I’ve spent my entire career working in an office setting where you have your analysts, specialists, team leaders, managers, and directors. When I first started my career as a management trainee with a government department, I had high ambition. I wanted to go into the workforce, learn my way around, and climb, climb, climb. Management—the ultimate goal. At this point, I believed I had no barriers except the fact I couldn’t carry a conversation on the phone the normal way (I discovered the relay service not long after joining the government).
While in the year-long training program, we attended many courses related to leadership including public speaking, dealing with difficult people, and policies. At the end of the year, the program placed us with one of the agencies. I worked in the Federal government for three years and then we moved back home to Texas.

I landed a job with an IT consulting company and did contract work for a teleco. I thought I could be a big cheese with the consulting company (not the teleco) since it had team leaders and field managers. No matter what I did, it wasn’t good enough to get me in the zone as I watched new employees come on board getting such roles. My background was comparable to theirs. I was the kind of person who read books about leadership and becoming a star employee.
Nevertheless, I kept pushing. I continuously took grad-level courses as I believe in learning for life. I actually went into SMU’s MBA program for one semester, but then I dropped out. At the time, I had one child and a big heartburn / severe reflux problems. I spent most evenings and weekends doing school work. It probably didn’t help the first class I took was accounting and the professor was from South Africa (try reading lips with that accent). Hated it, but I enjoyed the global business class. The minute I quit the program, my stomach problems went away.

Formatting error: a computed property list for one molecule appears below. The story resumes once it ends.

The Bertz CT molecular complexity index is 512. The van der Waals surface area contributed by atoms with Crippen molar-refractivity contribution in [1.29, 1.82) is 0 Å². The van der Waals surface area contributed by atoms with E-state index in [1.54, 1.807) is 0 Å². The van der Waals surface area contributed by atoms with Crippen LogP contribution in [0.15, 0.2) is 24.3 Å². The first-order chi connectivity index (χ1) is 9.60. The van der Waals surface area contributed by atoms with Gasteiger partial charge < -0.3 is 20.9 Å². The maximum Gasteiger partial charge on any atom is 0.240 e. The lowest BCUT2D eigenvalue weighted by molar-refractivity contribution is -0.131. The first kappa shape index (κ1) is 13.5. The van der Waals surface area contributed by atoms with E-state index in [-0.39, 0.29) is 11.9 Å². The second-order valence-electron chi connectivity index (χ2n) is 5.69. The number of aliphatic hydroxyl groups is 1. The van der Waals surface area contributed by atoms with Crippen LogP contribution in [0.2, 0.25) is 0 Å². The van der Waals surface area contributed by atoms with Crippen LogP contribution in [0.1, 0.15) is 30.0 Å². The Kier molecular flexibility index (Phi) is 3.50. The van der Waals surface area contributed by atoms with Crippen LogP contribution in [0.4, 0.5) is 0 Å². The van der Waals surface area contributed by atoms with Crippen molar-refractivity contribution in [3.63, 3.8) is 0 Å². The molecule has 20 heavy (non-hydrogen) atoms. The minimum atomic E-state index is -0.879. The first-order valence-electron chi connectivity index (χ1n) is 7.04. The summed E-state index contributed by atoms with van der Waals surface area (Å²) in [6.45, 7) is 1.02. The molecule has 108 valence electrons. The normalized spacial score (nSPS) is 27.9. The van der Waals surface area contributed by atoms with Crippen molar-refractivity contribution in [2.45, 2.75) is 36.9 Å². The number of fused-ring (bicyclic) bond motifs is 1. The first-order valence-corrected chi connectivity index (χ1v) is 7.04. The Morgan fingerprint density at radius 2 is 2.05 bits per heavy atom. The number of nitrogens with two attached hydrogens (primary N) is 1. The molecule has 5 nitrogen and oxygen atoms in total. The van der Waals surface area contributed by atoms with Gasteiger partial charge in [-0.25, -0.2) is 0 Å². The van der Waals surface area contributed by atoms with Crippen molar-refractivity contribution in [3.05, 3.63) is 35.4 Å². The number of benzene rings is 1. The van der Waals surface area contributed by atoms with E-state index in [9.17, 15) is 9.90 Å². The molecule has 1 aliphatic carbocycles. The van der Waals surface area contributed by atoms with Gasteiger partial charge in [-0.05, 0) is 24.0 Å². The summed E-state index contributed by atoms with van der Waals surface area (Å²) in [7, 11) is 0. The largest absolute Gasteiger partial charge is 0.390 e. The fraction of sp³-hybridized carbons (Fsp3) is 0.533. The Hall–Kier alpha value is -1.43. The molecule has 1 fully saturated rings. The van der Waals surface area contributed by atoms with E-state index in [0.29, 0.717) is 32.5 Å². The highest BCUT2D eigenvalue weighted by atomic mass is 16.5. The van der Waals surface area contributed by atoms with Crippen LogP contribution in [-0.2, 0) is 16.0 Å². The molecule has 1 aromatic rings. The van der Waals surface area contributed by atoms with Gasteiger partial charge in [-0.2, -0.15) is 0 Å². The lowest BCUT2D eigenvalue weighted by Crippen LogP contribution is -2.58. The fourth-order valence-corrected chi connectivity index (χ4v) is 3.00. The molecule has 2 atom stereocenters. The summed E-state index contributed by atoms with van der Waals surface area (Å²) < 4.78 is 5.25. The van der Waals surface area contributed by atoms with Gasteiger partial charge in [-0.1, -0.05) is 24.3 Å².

I feared by the time I turned 30 that I would regret not getting my MBA, but 30 came and went without a hitch (at least, on the MBA side of things). Over time, I realized that management won’t work for me. I’ve watched many managers over the years and see them spending time in meetings, conference calls, phone calls… mainly 99 percent involves interacting with people.
Now, I’m not shy, but I struggle understanding plenty of folks. It could be a problem of accents or they’re a mumbler like Paul was when I first met him. Furthermore, lipreaders have been said to catch only 33 percent of what’s said. It wouldn’t be fair to a direct report if I can’t understand him and get his side of the story. A good manager is a good listener. I’m a good listener… but understanding is a whole ‘nother issue.
I completed my certificate in Internet Technologies from New York University. It was great, done completely online. I also entered another leadership program with a nonprofit organization of which I’m a lifetime member that lasted two-years plus an internship in the third year.
When I started freelancing in 2000, I didn’t expect to make much of it. It was a fun sideline as I loved the work, but couldn’t handle the thought of managing the bookkeeping and finding clients (there’s that communication with strangers thing again). I discovered I’m not a natural leader. Of course, it doesn’t help that people often see those with disabilities as inferior no matter what we’ve accomplished.
I never come up with new trends and ideas. Heck, I connected to the Internet in 1993 and yet I didn’t do anything to take advantage of it from a business perspective. I’m not an idea girl. I’m not an entrepreneur. It’s frustrating. I believe part of the challenge comes from my working extra hard to understand what’s going on and keeping up that it blocks out any room for my own ideas and thoughts.
Despite the pains of keeping the books and searching for new clients, I found the freelance work worth it. Word of mouth helps a lot. So I’ve accepted I can’t be a manager. Well, I could, but I’d be miserable. Myers-Briggs says I’m an introvert. This doesn’t mean your shy, but being around a lot of people quickly drains your energy. Very true. When I go to conferences, I’m exhausted within a day or two.
The fact that management isn’t in my dreams doesn’t mean my ambition went away, too. I yearn for a promotion. Not for money, but for title. I’m sick of watching people get them when I know I’m as good or better than they are. I’m sure there are people out there that know me who disagree, but look at the bigger picture. My knowledge goes beyond my specific area. Such folks become good at one thing and get recognized for the projects in that area and eventually get a promotion. Promotions are political, too.
I ain’t perfect. I have many flaws. But I owe up to them and try to learn from them. I’m an honest and ethical person. Maybe that’s a problem, too.